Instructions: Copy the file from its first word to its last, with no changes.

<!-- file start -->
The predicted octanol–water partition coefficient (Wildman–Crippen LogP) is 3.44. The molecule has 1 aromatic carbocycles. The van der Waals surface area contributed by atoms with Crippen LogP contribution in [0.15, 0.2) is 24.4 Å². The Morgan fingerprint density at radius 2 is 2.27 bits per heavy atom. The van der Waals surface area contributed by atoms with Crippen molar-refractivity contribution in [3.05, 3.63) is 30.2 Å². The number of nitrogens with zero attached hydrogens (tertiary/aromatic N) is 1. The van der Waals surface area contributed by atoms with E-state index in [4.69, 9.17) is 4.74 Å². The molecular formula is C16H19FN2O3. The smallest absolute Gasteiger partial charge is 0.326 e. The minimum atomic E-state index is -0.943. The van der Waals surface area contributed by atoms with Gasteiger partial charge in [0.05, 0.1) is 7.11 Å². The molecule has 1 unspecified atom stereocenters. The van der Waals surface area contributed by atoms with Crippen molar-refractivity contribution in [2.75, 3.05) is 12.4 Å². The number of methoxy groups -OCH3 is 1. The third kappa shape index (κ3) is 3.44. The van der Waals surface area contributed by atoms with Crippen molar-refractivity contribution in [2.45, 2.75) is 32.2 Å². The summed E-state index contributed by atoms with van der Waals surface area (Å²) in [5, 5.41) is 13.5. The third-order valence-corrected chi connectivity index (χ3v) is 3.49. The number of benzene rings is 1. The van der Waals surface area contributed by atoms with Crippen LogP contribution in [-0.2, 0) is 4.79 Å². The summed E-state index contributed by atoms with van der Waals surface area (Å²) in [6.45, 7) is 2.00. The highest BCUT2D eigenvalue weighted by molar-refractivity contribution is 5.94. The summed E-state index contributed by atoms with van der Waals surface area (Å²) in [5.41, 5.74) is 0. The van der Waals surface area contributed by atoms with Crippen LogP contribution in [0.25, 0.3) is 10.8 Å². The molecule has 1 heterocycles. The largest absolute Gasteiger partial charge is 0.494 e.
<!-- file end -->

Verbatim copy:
The predicted octanol–water partition coefficient (Wildman–Crippen LogP) is 3.44. The molecule has 1 aromatic carbocycles. The van der Waals surface area contributed by atoms with Crippen LogP contribution in [0.15, 0.2) is 24.4 Å². The Morgan fingerprint density at radius 2 is 2.27 bits per heavy atom. The van der Waals surface area contributed by atoms with Crippen molar-refractivity contribution in [3.05, 3.63) is 30.2 Å². The number of nitrogens with zero attached hydrogens (tertiary/aromatic N) is 1. The van der Waals surface area contributed by atoms with E-state index in [4.69, 9.17) is 4.74 Å². The molecular formula is C16H19FN2O3. The smallest absolute Gasteiger partial charge is 0.326 e. The minimum atomic E-state index is -0.943. The van der Waals surface area contributed by atoms with Gasteiger partial charge in [0.05, 0.1) is 7.11 Å². The molecule has 1 unspecified atom stereocenters. The van der Waals surface area contributed by atoms with Crippen molar-refractivity contribution in [2.75, 3.05) is 12.4 Å². The number of methoxy groups -OCH3 is 1. The third kappa shape index (κ3) is 3.44. The van der Waals surface area contributed by atoms with Crippen molar-refractivity contribution in [2.45, 2.75) is 32.2 Å². The summed E-state index contributed by atoms with van der Waals surface area (Å²) in [5, 5.41) is 13.5. The third-order valence-corrected chi connectivity index (χ3v) is 3.49. The number of benzene rings is 1. The van der Waals surface area contributed by atoms with Crippen LogP contribution in [-0.2, 0) is 4.79 Å². The summed E-state index contributed by atoms with van der Waals surface area (Å²) in [6.45, 7) is 2.00. The highest BCUT2D eigenvalue weighted by molar-refractivity contribution is 5.94. The summed E-state index contributed by atoms with van der Waals surface area (Å²) in [5.41, 5.74) is 0. The van der Waals surface area contributed by atoms with Crippen LogP contribution in [0.25, 0.3) is 10.8 Å². The molecule has 1 heterocycles. The largest absolute Gasteiger partial charge is 0.494 e.